Anker deals in a whole different range of products – and under different brand names. Here, “Soundcore” is the company’s sub-brand dealing in audio accessories. From TWS earbuds to a home audio system, they’ve got it all (almost). And today, I have the Anker Soundcore Icon in for review. I realize it’s a fairly old product since it came out back in Q1 of 2019. In fact, even its successor, the Icon+ which brought a bigger battery, larger audio driver, and faster charging, is already a year old. So, how does the Anker Soundcore Icon fare in daily usage – let’s discover in this review.
Anker Soundcore Icon Specifications:
- Body: 7.2 x 2.4 x 2.4-inches; 349 grams
- Battery: 2600 mAh (up to 12 hours)
- Charging: Around 4 hours; 5V/1A
- IP Rating: IP67 (Up to 3 feet for 30 minutes)
- Durability: Shock resistant
- Connectivity: Bluetooth 5.0, Micro USB, AUX-in
- Range: 20 m / 66 ft
- Driver: Elliptical driver with BassUp
- Output Power: 10W (RMS)
- Price in Nepal: Rs. 5,799 4,999
- Buy Here
Anker Soundcore Icon Review:
- Rugged build quality
- IP67 dust, water-resistant
- Shock resistant
Starting with the design, the Soundcore Icon is incredibly well-built. Its capsule-like body feels really tactile on the hand and it has a wire-mesh grille build; as you’d expect from a Bluetooth speaker that is targeted towards outdoor usage. Yes, Soundcore wants you to take the Icon in your hikes, or any other adventure that may be headed your way. Such usage demands some durable design choice backing it up and the Icon has everything you’d wish for.
For starters, it is IP67 dust, water-resistant. So, even in rough, windy outdoors, you needn’t worry about dust particles getting in the speaker, while its waterproof certification means the Soundcore Icon can be completely submerged in water (up to 1m/3ft) for a maximum of 30 minutes. I didn’t test that out personally so I’m just gonna take the company’s word for it. Furthermore, it even floats on the water making, it an ideal audio partner when you feel like chilling in the swimming pool. Once wet, the fabrics dry out pretty quickly as well.
But things don’t end there as the Icon is also shock resistant. Although Soundcore hasn’t gone with an official certification of any sort, this should more than easily minor drops every now and then. I tried throwing it from yay height of about 1 meter a couple of times to a fairly compact surface and the Soundcore Icon remained unhinged. Even if you don’t see yourself taking your speaker out and about, having a durable one in the house is still a major win. Sure, to achieve this, the company has compromised on visual aesthetics. But, considering its pros, I can easily look past that.
Likewise, it also comes with a rubber strap/loop that you can use to attach on a thin-enough surface like a tree branch, bicycle handle, etc. Having said that, when you’re in a room by yourself, the sound quality is equally great even when placing it flat or on its sturdy base. Anyway, the strap is fairly easy to attach/detach to/from the circular disks at the top, and holds the speaker firmly against the surface. But, I must say that swiveling the strap on the side is quite a bit flimsy.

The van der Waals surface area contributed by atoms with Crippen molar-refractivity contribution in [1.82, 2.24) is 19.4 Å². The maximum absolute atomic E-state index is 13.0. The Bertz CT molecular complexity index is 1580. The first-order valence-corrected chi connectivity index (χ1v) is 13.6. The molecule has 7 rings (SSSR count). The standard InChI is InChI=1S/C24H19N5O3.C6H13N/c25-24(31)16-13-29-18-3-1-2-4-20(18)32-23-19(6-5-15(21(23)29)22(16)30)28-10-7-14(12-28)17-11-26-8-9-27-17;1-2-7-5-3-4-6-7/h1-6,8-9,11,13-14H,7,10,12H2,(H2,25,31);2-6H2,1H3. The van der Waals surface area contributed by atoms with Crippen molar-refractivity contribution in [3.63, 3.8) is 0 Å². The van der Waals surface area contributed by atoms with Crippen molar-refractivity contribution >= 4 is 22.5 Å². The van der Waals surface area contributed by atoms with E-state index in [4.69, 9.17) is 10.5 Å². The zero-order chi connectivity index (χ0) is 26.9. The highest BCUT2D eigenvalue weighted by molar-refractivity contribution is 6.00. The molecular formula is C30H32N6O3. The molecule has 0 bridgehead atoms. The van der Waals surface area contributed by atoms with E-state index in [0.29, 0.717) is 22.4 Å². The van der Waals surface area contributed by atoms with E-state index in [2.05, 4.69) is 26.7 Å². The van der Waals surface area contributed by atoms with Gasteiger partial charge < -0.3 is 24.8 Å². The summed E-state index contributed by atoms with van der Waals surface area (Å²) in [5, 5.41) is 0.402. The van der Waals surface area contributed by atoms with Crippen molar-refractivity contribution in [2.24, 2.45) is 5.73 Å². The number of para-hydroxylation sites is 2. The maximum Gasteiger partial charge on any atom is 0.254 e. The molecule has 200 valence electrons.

- Bluetooth v5.0 (20 m / 66 ft range)
Getting to pairing, the Soundcore Icon comes with a Bluetooth v5.0 connection. Yes, you heard that right. While JBL’s much more expensive current-gen speakers like the Flip 5 and Pulse 4 come with Bluetooth 4.2, Anker’s cheaper alternative boasts a faster Bluetooth protocol. It doesn’t necessarily make the sound quality better or worse, but it does improve on data transfer speed and coverage area – all while using up less power.
Pairing the SoundcoreIcon with your Bluetooth-enabled device is fairly easy. First, you gotta power-on the speaker by pressing the dedicated power button. After you hear the brief power-on tune, you can now press the Bluetooth button on the opposite side. The LED indicator next to the button starts flashing blue once it is discoverable. And after successfully pairing it to a phone (or tablet, laptop, etc.), it will glow a shade of purple.
Soundcore has rated Icon’s Bluetooth range at 20m/66ft. But obviously, this number comes from testing in an unobstructed open environment. In my test, it was able to maintain a solid connection up to approximately 6 – 7 meters from my phone (Nokia 2.4) before audio would start to break down and ultimately disconnect. With walls, doors, and other physical obstructions between the speaker and the phone, I gotta say the Anker Soundcore Icon has a pretty good Bluetooth range.
- Dedicated buttons for volume, playback control
- Plus, a power and Bluetooth button
Now moving on to controls, I’ve already talked about the Power and Bluetooth button. Besides these, you can find a volume up, volume down, and a multi-function button. All of them are arranged neatly within a ribbon-like strip at the opposite side of the base. The volume buttons are self-explanatory while the multi-function button lets you control playback, calls, or even summon a digital assistant.
Molded into Soundcore’s logo, singly clicking this button plays/pauses your audio. Similarly, you can double click it to skip a track or triple-click to go to the last-playing file. It also lets you answer or end a call by clicking it once or reject the call altogether by holding it for about 2 seconds. Additionally, long-pressing the multi-function button triggers the voice assistant. Once you’ve set the volume to max, the power LED indicator flickers for a brief amount of time to indicate the 100% volume level.